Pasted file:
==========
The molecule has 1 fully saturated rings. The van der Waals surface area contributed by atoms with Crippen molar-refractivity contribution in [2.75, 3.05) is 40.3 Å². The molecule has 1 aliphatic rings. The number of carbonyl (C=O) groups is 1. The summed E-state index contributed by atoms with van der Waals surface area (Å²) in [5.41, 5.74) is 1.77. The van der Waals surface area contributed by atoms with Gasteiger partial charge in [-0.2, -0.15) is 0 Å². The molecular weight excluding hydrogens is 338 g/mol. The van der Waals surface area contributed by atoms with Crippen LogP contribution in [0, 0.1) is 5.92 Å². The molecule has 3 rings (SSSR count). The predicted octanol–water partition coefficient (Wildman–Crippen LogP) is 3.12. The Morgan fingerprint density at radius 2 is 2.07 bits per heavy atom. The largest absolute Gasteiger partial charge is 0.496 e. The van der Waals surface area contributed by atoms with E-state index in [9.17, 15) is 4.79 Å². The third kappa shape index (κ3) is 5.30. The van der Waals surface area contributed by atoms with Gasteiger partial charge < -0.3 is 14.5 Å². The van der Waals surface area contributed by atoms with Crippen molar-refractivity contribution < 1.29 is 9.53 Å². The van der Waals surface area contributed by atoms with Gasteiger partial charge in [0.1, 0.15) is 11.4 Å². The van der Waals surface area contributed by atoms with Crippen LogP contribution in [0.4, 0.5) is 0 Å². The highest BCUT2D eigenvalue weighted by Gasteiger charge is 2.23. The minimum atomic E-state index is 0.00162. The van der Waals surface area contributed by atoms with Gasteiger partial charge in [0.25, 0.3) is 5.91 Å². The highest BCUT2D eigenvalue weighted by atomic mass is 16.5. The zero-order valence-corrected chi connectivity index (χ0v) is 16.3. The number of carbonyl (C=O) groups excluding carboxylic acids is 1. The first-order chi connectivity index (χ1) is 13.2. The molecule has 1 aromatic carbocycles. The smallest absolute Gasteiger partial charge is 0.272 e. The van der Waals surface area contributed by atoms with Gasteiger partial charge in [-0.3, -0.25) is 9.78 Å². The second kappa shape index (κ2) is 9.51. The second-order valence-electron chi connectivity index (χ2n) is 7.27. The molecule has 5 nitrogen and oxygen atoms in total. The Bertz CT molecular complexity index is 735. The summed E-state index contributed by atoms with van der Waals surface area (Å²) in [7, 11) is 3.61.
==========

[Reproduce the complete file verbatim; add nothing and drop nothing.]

The molecule has 1 fully saturated rings. The van der Waals surface area contributed by atoms with Crippen molar-refractivity contribution in [2.75, 3.05) is 40.3 Å². The molecule has 1 aliphatic rings. The number of carbonyl (C=O) groups is 1. The summed E-state index contributed by atoms with van der Waals surface area (Å²) in [5.41, 5.74) is 1.77. The van der Waals surface area contributed by atoms with Gasteiger partial charge in [-0.2, -0.15) is 0 Å². The molecular weight excluding hydrogens is 338 g/mol. The van der Waals surface area contributed by atoms with Crippen LogP contribution in [0, 0.1) is 5.92 Å². The molecule has 3 rings (SSSR count). The predicted octanol–water partition coefficient (Wildman–Crippen LogP) is 3.12. The Morgan fingerprint density at radius 2 is 2.07 bits per heavy atom. The largest absolute Gasteiger partial charge is 0.496 e. The van der Waals surface area contributed by atoms with E-state index in [9.17, 15) is 4.79 Å². The third kappa shape index (κ3) is 5.30. The van der Waals surface area contributed by atoms with Gasteiger partial charge < -0.3 is 14.5 Å². The van der Waals surface area contributed by atoms with Crippen molar-refractivity contribution < 1.29 is 9.53 Å². The van der Waals surface area contributed by atoms with Gasteiger partial charge in [0.1, 0.15) is 11.4 Å². The van der Waals surface area contributed by atoms with Crippen LogP contribution in [0.4, 0.5) is 0 Å². The highest BCUT2D eigenvalue weighted by Gasteiger charge is 2.23. The minimum atomic E-state index is 0.00162. The van der Waals surface area contributed by atoms with Gasteiger partial charge in [0.25, 0.3) is 5.91 Å². The highest BCUT2D eigenvalue weighted by atomic mass is 16.5. The zero-order valence-corrected chi connectivity index (χ0v) is 16.3. The number of carbonyl (C=O) groups excluding carboxylic acids is 1. The first-order chi connectivity index (χ1) is 13.2. The molecule has 1 aromatic carbocycles. The smallest absolute Gasteiger partial charge is 0.272 e. The van der Waals surface area contributed by atoms with Gasteiger partial charge in [-0.3, -0.25) is 9.78 Å². The second kappa shape index (κ2) is 9.51. The second-order valence-electron chi connectivity index (χ2n) is 7.27. The molecule has 5 nitrogen and oxygen atoms in total. The Bertz CT molecular complexity index is 735. The summed E-state index contributed by atoms with van der Waals surface area (Å²) in [7, 11) is 3.61.